After 2009 -- Total Director Files

homework new page I can't make work!

Drafting your show -- Concept and Rehearsals

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Fundamentals of Stage Directing *
Theatre Studies as opposed to a drama school? "A university degree possesses more market value than a professional theatre qualification from an actor-training institution precisely because university students have the opportunity to develop a wide range of skills." (D’cruz 1996, 36)

Script Analysis Directory & DramLit

Links

Featured Pages: Film Directing I am tired of hyper-linking everything; go to Classes Directory and/or to Theatre UAF and see for yourself what I teach, what is offered and what goes after what.
In the Spring 2002 I teach Fundamentals of Direction and Intermediate Acting one after another and the directing students will be using the actors from the THR221 class. Also, we will have a few joint sessions. Especially, because the Biomechanics (main focus) is not that well known. It would be nice, if you could have some knowledge of Method Acting.

Please, read acting for the camera pages in advance: Actors in Film Directing, Film in BM and Camera in Method Acting -- before we have video-sessions in class! You have to have your monologues shots-broken (Actor's Text). See other "students" pages in different directories!

Summary

The Hippocratic Oath (Fifth century, B.C.)

I swear by Apollo the physician, by Aesculapius, and Health, and All-heal, and all the gods and goddesses, that according to my ability and my judgment, I will keep this Oath and this stipulation--to reckon him who taught me this Art equally dear to me as my parents, to share my substance with him, and relieve his necessities if required; to look upon his offspring in the same footing as my own brothers, and to teach them this Art, if they wish to learn it, without fee or stipulation; and that by precept, lecture, and every mode of instruction, I will impart a knowledge of the Art to my own sons, and of my teachers, and to disciples bound by a stipulation and oath according to the law of medicine, but to none others.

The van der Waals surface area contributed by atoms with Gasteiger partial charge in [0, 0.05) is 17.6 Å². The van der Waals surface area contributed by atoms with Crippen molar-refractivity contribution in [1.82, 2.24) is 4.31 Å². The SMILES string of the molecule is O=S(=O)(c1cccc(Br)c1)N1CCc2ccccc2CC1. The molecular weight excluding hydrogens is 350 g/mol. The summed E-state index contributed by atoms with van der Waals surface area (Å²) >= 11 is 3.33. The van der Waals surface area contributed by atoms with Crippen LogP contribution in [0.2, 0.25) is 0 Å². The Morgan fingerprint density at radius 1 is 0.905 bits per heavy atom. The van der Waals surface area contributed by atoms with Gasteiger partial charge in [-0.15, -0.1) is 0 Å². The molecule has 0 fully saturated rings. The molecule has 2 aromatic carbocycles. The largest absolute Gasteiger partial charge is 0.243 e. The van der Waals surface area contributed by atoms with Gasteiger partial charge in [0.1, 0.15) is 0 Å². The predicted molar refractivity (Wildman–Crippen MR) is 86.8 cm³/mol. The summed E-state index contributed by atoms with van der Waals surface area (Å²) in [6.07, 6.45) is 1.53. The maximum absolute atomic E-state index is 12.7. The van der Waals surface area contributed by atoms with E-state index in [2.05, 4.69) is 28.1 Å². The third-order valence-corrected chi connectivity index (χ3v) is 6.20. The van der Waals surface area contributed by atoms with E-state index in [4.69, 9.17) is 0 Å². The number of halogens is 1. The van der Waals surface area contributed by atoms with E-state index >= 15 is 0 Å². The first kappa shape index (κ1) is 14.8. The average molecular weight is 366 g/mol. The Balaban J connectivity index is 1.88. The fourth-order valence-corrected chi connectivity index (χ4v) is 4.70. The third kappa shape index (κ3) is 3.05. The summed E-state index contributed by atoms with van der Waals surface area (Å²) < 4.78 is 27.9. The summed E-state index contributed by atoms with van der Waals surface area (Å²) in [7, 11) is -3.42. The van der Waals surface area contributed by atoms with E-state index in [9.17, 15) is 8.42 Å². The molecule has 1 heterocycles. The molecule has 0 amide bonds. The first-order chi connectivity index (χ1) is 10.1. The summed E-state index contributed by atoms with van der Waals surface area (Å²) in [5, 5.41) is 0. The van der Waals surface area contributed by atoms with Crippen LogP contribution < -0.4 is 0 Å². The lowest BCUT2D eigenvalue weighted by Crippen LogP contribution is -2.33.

I will follow that system or regimen which, according to my ability and judgment, I consider for the benefit of my patients, and abstain from whatever is deleterious and mischievous.

I will give no deadly medicine to any one if asked, nor suggest any such counsel; and in like manner I will not give to a woman a pessary to produce abortion.

With purity and with holiness I will pass my life and practice my Art. I will not cut persons labouring under the stone, but will leave this to be done by men who are practitioners of this work. Into whatever houses I enter, I will go into them for the benefit of the sick, and will abstain from every voluntary act of mischief and corruption; and, further, from the seduction of females or males, of freemen and slaves

Whatever, in connection with my professional service, or not in connection with it, I see or hear, in the life of men, which ought not to be spoken of abroad, I will not divulge, as reckoning that all such should be kept secret.

While I continue to keep this Oath unviolated, may it be granted to me to enjoy life and the practice of the Art, respected by all men, in all times. But should I trespass and violate this Oath, may the reverse be my lot.

[ applies to any artist, including DIRECTOR -- "Holy Theatre" ]

Questions

Spring 2003: write Don Juan Review!

Notes

Evaluation a Show (mini-form):
Play: _________
Playwright:
Style/Genre:

Characters: (list ones your remember)
Protagonist:
Antagonist:
Secondary :

Conflict (External and Internal):

Plot: (Linear * Epic * Cyclic * Plotless)
Summarise (including the subplots)

Theme(s):

Stylistic Features (Concept):

Theatricality:

Dramatic Appeal:

Representative Quote:

Evaluation of Directing:
Play/Production: _______
Theatre/Company:
Dates:
Director's Name:

Interpretation/Concept:

Visual Elements:

Aesthetics:

Ensemble:

Acting:
Names of Principle Actors and Characters:

Supporting Actors & Characters:

Evaluating the Designs:
Scene Designer/Set:
Costumes:
Makeup:
Lighting:
Sound:

There are several Chekhov's one-act comedies I use for class projects in my acting-directing projects (finals): Wedding, On the High Road, Proposal, Bear. [public domain]

Are currently enrolled in a THR UAF course this semester?
As such, you have been added to the Blackboard version of THR 191 - normally a "0" credit course for Theatre Majors.
Please go to: http://classes.uaf.edu/ and sign in to blackboard (instructions are there if you don't know how to do it).
Click on the Course THR 191 - Auditioning and Portfolio Review.
There are two items of major interest for you to consider, please.
1) Go to the "Assignments" section, and complete the "Incoming Assessment Survey". UAF has required that we collect this data from all of our students at the beginning of each semester, so please fill it out once at your EARLIEST convenience (how about right now?) - please by Tuesday, September 21 - but by Monday would be super. You only need to complete it once per semester, no many how many Theatre courses you're enrolled in.
This is different than previous assessments, because Blackboard will keep your individual answers anonymous (though I can tell WHO filled one out, I only get the answers compiled) and we're hoping this can generate the statistics we need automatically (in the past, someone from the box office staff had to sit there are re-enter all the info - what a drag).
2) Under the calendar, all the show information (performances, not rehearsals and such) have been added for your information. You may add your own calendar items, which no one else can see, if you wish.